the problem is resolved. The initial value of semaphore, sem, is 1, indicating that the terminal is available for writing. A process wishing to write on the terminal does a P (sem). If two processes try to do P (sem) at the same time, only one will succeed, as P is an atomic operation. As a result of P (sem), the sem becomes 0. So the process which did a successful P (sem) can peacefully go ahead and write on the terminal. If the other process tries to do P (sem), it blocks as sem value is 0. When the earlier process finishes writing, it does a V (sem), making the semaphore value 1. The other process which was blocked earlier because the semaphore value was 0, gets unblocked and can complete the P operation successfully and write on the terminal.

The code between P (sem) and V (sem) is frequently called the Critical Section as it can only be executed by any one process at any time. We have just solved the problem of mutual exclusion, as the processes mutually exclude each other from the critical section. In the above example, the semaphore takes on the values 0 and 1 only. So it is a binary semaphore. Binary semaphores are sometime called mutex, an abbreviation for mutual exclusion.

4.2 Process Synchronization

The above example of mutual exclusion is a case of process synchronization as the processes synchronize themselves such that only one process executes the critical section at a time. Now consider a somewhat different situation: two processes wish to synchronize their execution at a point. For example, a server is split between two processes and both must finish initialization before the client request processing can start.

// Process 1 // Initialization ... ... // Wait for Process 2 to complete its initialization before doing anything further ... ...

// Process 2 // Initialization ... ... // Wait for Process 1 to complete its initialization before doing anything further ... ...

The solution is to have one semaphore for each process, with an initial value 0. Once a process finishes initialization, it does a V on its semaphore. Next it does a P on the other process's semaphore.

// Process 1 // Initialization ... ... // My initialization is complete; signal V (sem1); // Wait for Process 2 to complete its initialization before doing anything further P (sem2); ... ...

// Process 2 // Initialization ... ... // My initialization is complete; signal V (sem2); // Wait for Process 1 to complete its initialization before doing anything further P (sem1); ... ...

The solution can be scaled to more than two processes. Each process has a semaphore for which it does a V operation after finishing its initialization. Next it does a P operation on the semaphores of all other processes.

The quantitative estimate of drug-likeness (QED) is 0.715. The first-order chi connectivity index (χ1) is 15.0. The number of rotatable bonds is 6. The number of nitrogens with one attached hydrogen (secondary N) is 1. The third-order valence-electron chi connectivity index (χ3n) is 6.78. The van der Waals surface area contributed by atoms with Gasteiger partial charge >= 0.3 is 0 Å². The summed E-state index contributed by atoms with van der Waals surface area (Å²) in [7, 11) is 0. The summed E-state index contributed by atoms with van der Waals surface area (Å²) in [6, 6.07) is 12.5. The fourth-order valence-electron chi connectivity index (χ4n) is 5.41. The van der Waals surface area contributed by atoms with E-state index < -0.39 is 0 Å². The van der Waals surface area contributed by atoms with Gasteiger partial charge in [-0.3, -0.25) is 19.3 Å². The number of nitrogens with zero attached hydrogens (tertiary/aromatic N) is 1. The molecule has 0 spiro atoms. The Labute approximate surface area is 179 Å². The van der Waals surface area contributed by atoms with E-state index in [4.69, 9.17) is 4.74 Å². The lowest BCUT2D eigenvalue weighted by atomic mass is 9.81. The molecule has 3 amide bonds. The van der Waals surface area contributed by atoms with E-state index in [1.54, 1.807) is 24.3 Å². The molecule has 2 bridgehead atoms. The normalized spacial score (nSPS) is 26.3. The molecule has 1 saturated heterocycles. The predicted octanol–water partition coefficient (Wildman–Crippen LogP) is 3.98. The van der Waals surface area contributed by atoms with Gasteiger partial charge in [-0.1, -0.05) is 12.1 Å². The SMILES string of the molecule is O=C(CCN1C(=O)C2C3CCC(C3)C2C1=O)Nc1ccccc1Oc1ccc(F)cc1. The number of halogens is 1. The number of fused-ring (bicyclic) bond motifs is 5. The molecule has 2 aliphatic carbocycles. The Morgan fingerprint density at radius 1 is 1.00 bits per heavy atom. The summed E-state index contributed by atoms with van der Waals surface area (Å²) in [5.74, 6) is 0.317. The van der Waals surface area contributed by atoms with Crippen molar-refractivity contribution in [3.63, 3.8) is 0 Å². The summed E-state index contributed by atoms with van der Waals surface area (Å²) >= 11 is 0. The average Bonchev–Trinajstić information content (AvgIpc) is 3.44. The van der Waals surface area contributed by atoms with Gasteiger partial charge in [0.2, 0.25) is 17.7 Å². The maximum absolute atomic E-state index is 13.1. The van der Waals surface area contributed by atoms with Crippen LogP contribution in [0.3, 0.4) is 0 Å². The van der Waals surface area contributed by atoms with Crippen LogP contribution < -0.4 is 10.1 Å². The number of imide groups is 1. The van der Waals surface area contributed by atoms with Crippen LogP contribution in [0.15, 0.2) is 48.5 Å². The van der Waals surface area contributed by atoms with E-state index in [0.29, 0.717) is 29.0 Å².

4.3 Counting Semaphores

In the above examples, the semaphore had two values, 0 and 1. What about semaphore values greater than 1? Remember, a semaphore represents whether a resource like a terminal, a ready process, etc., is available or not. So, if there is more than one instance of a resource, the semaphore will have a value greater than 1. It will have a maximum value equal to the number of instances of that resource.

Consider the case where multiple threads wish to write on a terminal. If it is free-for-all situation, the output from different threads will get mixed up and it will be difficult to know who wrote what. So we define a spooler thread with N buffers. The threads wishing to write to the terminal write to these buffers. The spooler thread writes these buffers on the terminal in chronological order and, after writing, marks each buffer clean, so that it can be used again. This is a case of the Producer-Consumer problem. The threads wishing to write on the terminal are the producers as they produce strings to be printed on the terminal. The spooler thread is the consumer. It consumes the strings and writes them on the terminal. The strings are passed from the producers to the consumer via buffers. How does a producer know that there is an empty buffer out there and it can go ahead and write? How does the producer tell that it has written a buffer on the terminal and that the buffer can be re-used by the producers? The answer lies in Counting Semaphores which have a value equal to number of resources. Also, we have a binary semaphore which takes care that only one producer uses the buffer data structures at a time.

... // Buffer data structures #define MAX_BUFFERS 20 char buf [MAX_BUFFERS] [100]; int buffer_index; int buffer_print_index; ... // part of the main thread // initialization buffer_index = buffer_print_index = 0; // mutual exclusion semaphore mutex with an initial value 1. create_semaphore (mutex, 1); // counting semaphore, indicating the number of available buffers. create_semaphore (buffer_count_sem, MAX_BUFFERS); // counting semaphore, indicating the number of strings to be printed. create_semaphore (spool_signal_sem, 0); ... // There might be multiple producer threads producer_thread () { // get a buffer P (buffer_count_sem); // There might be multiple producers // We must ensure that only one producer uses buffer_index // at a time P (mutex); int i = buffer_index; buffer_index++; if (buffer_index == MAX_BUFFERS) buffer_index = 0; V (mutex) sprintf (buf [i], "Time is %ld\n", time ()); V (spool_signal_sem); } // There is only one spooler thread spooler () { // wait for a spool buffer P (spool_signal_sem); printf ("%s", buf [buffer_print_index]); // Contents of one buffer printed // one more buffer is available for use by producers V (buffer_count_sem); // Since there is only one thread (spooler) // using buffer_print_index, mutex is not necessary buffer_print_index++; if (buffer_print_index == MAX_BUFFERS) buffer_print_index = 0; }

5.0 See also

  1. POSIX Semaphores
  2. System V Semaphores
  3. POSIX Threads Synchronization in C
Software: